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European Elections 2019

By Daniela Timuş, EDSA Research Officer, Romania

The next elections of the European Parliament are expected to be held between 23 and 26 May 2019. A total of 751 Members of the European Parliament (MEPs) currently represent more than 512 million people from 28 member states. In February 2018, the European Parliament voted to decrease the number of MEPs from 751 to 705 provided that the United Kingdom withdrew from the European Union on the current schedule.

To help you get your head around before this spring’s European elections, we’ve put together this handy explainer, adding a commentary towards the voting importance, from the healthcare point of view, with an emphasis on the dental profession.

What is happening?

Voters across the European Union (EU) will go to the polls to select the 705 MEPs to serve in the European Parliament for the next five years.

When is it happening?

European elections are a mixture of different electoral systems, with a distinctly disjointed approach. Therefore, most of the voters will go to the polls on Sunday, May 26; others, on the 23rd, 24th or 25th.

How are MEPs elected?

There are different voting systems across the EU. But all are mostly related to proportional representation, which is where parties gain seats in relation to the number of votes they get. Some countries have closed lists, other more open lists and there is also the single transferable vote.

What do MEPs do?

MEPs are elected to represent regions in some member states countries, like Italy, while in others, such as Germany, they have the whole country as their constituency. The number of MEPs for each country is proportional to EU Member States population.

MEPs pass EU laws and approve its budget, along with the European Council, which represents the heads of state of each country. MEPs also help nominate the President of the European Commission, and subsequently the EU’s administration.

What are the greatest challenges of the next term?

While several challenges related to environment, security, migration, economy, and the future of the EU are debates known for years since the EU founding, the spotlight of the next term will be on democracy representation and the establishment of a genuine health care system across the Union by 2024.

When it comes to health in the EU, power and responsibility chiefly lies within national governments. But that doesn’t mean that there aren’t areas where Brussels can make a difference. The EU’s health policymakers rank health care as one of the core priorities to address at the horizon 2024. With the 2019 European Parliament elections looming large, EU citizens will have a chance to voice their expectations to set into motion a genuine EU health strategy.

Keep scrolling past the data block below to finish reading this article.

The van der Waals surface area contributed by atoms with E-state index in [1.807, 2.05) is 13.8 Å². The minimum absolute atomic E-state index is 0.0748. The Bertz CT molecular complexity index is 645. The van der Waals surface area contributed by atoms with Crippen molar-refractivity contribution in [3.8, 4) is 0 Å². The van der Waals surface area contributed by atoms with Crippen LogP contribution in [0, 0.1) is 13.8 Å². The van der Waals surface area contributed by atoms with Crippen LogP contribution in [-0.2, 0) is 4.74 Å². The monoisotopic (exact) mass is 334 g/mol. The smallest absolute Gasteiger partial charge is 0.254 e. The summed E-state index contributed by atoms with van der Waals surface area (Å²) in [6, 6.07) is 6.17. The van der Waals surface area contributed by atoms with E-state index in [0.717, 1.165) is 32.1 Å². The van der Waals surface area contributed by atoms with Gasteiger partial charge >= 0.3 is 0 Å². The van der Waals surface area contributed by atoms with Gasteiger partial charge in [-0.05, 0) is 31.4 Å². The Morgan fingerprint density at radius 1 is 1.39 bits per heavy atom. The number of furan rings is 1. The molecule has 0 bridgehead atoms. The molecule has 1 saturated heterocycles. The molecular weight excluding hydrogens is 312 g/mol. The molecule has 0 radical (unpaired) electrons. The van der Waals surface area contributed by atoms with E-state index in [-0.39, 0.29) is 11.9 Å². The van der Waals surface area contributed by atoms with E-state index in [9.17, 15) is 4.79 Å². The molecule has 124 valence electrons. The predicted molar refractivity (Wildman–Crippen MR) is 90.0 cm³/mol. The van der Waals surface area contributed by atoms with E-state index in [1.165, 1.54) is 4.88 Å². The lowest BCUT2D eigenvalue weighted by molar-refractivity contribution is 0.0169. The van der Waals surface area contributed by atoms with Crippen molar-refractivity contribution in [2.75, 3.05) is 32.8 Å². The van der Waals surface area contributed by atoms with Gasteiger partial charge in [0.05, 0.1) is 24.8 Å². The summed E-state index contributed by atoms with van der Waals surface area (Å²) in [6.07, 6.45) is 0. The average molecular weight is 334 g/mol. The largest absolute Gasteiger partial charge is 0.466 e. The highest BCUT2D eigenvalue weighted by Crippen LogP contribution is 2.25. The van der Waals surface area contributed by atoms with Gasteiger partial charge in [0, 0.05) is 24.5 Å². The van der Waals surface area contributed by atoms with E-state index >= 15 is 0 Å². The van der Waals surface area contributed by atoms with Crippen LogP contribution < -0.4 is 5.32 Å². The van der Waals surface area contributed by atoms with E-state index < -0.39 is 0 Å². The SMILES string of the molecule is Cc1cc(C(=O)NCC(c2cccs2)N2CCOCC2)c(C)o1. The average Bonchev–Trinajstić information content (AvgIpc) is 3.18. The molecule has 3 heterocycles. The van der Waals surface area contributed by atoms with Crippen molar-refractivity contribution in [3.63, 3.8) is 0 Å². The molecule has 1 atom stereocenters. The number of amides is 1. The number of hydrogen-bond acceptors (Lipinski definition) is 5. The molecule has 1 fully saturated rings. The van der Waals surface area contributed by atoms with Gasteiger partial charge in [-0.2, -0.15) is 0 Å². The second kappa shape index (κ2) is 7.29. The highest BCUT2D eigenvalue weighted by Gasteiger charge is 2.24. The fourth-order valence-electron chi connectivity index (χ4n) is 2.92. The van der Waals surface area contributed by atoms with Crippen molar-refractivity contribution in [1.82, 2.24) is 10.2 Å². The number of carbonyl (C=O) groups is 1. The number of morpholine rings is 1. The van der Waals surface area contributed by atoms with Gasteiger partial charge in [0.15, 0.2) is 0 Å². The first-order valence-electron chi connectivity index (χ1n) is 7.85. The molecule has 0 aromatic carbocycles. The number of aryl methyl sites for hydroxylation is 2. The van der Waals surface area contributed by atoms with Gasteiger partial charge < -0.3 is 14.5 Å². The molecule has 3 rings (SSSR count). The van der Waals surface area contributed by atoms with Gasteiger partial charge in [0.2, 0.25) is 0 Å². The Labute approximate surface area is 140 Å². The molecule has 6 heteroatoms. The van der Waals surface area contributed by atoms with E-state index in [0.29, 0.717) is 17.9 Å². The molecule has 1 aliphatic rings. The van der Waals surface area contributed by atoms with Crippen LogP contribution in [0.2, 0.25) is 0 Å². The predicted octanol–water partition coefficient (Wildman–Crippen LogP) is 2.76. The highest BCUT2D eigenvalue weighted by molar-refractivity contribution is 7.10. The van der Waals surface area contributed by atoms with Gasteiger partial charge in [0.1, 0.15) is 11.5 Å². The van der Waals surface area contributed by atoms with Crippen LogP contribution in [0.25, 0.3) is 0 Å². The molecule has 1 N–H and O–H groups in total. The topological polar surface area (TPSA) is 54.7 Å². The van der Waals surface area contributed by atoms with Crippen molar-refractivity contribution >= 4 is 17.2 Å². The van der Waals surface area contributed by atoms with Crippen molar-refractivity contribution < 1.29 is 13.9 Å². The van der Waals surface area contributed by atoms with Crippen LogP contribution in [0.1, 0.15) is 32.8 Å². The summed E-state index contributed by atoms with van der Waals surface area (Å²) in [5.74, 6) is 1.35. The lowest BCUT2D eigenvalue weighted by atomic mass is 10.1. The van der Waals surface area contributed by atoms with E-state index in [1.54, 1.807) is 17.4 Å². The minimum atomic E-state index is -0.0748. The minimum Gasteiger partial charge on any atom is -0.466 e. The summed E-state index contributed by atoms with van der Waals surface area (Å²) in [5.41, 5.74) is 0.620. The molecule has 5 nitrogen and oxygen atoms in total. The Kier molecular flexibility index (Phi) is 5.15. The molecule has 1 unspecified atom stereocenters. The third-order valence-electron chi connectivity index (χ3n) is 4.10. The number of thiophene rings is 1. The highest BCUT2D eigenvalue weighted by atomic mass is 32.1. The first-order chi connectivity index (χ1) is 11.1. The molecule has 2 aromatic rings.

Why Vote

Politicians want to get elected, and so target their policies towards the groups who are most likely to turn up to vote. Whichever party you vote for, the more young people that go out to vote, the more policies will be implemented that benefit young people.


We call for the European Parliament to prioritise the:

Improvement of the access to oral care, of the quality of care provided, and of the financial and material resources devoted to health

  • Reduction of inequities across or within Member States

  • Integration of oral health into broader healthcare agendas and public programmes, with appropriate provision of oral health care resources

  • Recognition of oral health as an integral part of general health and wellbeing

  • Contribution to the establishment of a community system for health surveillance by developing community health indicators within a system of critical review of existing data and indicators

  • Definition of the necessary methods and instruments for analysis of activities and the production of reports on health status, trends, and policies’ impact on oral health

  • Development of effective preventive services as the mainstay of a sustainable oral healthcare system

  • Raise the awareness of the social, economic, and political conditions that play an important role in the global oral healthcare community

  • Bridge the gap between clinical medicine and population health, integrating oral health in general health promotion and focusing on common risk factors

  • Provision of high standards of dental education, by implementing the provisions on basic training of the Professional Qualifications Directive and updating its annex to have a required set of competencies for every graduating dentist

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